On May 26, Chinese President Xi Jinping told senior officers of the Peoples Liberation Army and Peoples Armed Police Force to increase “preparedness for armed combat” as well as other military tasks.

It is a chilling thought, but Xi may have several “tasks” in mind, for both the PLA and the PAP. Throttling Hong Kong immediately comes to mind. Beijing’s communist government is on the verge of breaking the 1984 Sino-British treaty that guaranteed Hong Kong’s autonomy through 2047.

Austin Bay

Another round of armed imperial bullying in the South China Sea may be in the offing. In that tense sea, China’s artificial islands and illegal maritime claims, backed by its armed forces, have literally stolen territory from neighboring nations.

China’s land border touches 14 sovereign countries: Vietnam, Laos, Burma, Bhutan, Nepal, India, Pakistan, Afghanistan, Tajikistan, Kyrgyzstan, Kazakhstan, Mongolia, Russia and North Korea. China has territorial, political and ethno-cultural conflicts with several of these nations.

Consider India. Since China’s 1950 invasion of Tibet, India and China have had a difficult security relationship. The two nuclear powers share a 3,500-kilometer border, and there are several boundary disputes. In the past six weeks, Indian media have reported that Indian and Chinese soldiers have clashed along what is called The Line of Actual Control threading through the Himalayas. In two skirmishes, soldiers suffered injury, one in India’s Ladakh region and the other in the Naku La mountain pass in Sikkim. India and China constantly bicker over Ladakh and the Doklam plateau. However, Indian media have published satellite photos they claim prove several thousand Chinese soldiers have occupied Indian territory in the Galwan River valley. The South China Morning Post reported that Indian sources regarded Galwan and Naku La as new disputes.

Recall the 1962 Sino-Indian War. China acclimated an assault force, preparing infantry for high-altitude operations, and then conducted a quick offensive that punished the Indian Army. India remembers. Now the stage is set for a larger war. India can interdict China’s sea-shipping supply line from Africa and southwest Asia. China has enlarged its navy and is acquiring bases in the Indian Ocean, including a seaport in Pakistan.

Vietnam could be a task with a sea dimension. China has seized Vietnamese areas in the South China Sea. The U.S. and China already clash in the South China Sea, and China has sparred with the Philippines as well. Beijing’s belligerence is spurring closer U.S.-Vietnamese cooperation. Asia has experienced millennia of Chinese imperialism. Hanoi knows at least with the Americans you get rock ‘n’ roll.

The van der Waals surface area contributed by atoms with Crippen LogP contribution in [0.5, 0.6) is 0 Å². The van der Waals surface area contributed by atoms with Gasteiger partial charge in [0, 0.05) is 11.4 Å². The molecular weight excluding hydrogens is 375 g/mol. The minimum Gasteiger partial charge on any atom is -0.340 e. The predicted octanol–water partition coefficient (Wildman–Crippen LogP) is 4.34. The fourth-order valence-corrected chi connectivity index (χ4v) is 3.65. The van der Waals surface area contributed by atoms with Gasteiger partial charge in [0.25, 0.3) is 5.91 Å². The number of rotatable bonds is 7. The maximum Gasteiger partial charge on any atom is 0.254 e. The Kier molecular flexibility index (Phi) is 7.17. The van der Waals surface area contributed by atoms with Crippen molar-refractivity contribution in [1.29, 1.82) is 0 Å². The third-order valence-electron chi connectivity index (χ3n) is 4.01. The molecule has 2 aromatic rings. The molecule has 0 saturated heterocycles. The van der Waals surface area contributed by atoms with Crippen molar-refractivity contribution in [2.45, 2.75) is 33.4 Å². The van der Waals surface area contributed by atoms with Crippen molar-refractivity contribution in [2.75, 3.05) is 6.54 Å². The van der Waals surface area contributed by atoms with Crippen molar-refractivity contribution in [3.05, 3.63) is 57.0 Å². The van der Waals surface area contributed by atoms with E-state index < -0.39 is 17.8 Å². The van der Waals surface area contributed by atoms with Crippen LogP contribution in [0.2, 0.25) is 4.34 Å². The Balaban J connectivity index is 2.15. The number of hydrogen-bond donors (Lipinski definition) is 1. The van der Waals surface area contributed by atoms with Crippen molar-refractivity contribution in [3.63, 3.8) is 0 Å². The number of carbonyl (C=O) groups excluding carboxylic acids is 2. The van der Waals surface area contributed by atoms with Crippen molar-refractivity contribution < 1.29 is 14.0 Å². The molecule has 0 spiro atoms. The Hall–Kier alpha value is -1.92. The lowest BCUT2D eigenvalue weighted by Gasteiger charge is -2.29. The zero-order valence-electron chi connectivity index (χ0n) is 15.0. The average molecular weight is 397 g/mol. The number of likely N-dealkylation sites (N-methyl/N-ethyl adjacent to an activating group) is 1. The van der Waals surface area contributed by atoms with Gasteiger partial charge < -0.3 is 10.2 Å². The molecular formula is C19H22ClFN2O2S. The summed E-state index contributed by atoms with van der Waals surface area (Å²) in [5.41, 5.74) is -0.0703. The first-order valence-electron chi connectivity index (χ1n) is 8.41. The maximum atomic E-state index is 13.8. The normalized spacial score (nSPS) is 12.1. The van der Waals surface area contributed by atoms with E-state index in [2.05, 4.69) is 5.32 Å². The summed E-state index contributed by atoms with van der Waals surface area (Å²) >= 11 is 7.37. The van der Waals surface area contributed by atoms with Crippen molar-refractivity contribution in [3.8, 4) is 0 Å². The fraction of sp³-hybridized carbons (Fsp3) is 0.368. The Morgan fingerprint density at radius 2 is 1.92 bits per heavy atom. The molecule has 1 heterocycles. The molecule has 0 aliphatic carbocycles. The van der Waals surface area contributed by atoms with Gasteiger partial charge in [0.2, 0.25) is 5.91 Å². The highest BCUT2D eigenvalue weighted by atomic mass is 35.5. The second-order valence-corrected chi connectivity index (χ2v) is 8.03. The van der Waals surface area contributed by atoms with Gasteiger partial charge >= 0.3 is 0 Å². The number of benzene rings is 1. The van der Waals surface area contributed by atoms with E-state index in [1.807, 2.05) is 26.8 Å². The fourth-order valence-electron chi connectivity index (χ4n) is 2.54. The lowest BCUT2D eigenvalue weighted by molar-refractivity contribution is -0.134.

But Vietnam is much more than a sea squabble. In 1979, China and Vietnam fought a brief but bloody border war. Chinese forces performed poorly. Vietnam inflicted very heavy casualties on the invading PLA. China remembers, with embarrassment. The PLA is now a modernized force.

Since 1949, Taiwan has been on the task list, but recent elections indicating Taiwan prefers complete independence have sparked threats by the communists to attack the island and “recover the lost province.” For that, China’s generals need air superiority over the Taiwan Strait. They are building air and missile forces with that in mind. They are also procuring amphibious warfare ships to move assault troops across the Taiwan Strait. However, Tiananmen Square and China’s failure to respect its promises to protect Hong Kong’s freedoms have stiffened Taiwan’s spine.

Xi also told the PAP to prepare. Think of the PAP as an army tasked with internal repression and ensuring Communist Party control. Subduing and oppressing ethnic Turkic Uighurs in China’s western Xinjiang province is a current PAP task. Landlocked Kazakhstan and Mongolia are appalled, but there is little they can do.

In fall 2019, elements of two PAP divisions deployed their armored cars and armored personnel carriers along Hong Kong’s border. It is a chilling thought, but Xi might task the PAP and PLA with arresting, beating and perhaps killing pro-democracy Hong Kong citizens who refuse to kowtow to Beijing’s communist dictators.

Austin Bay is a syndicated columnist and author.


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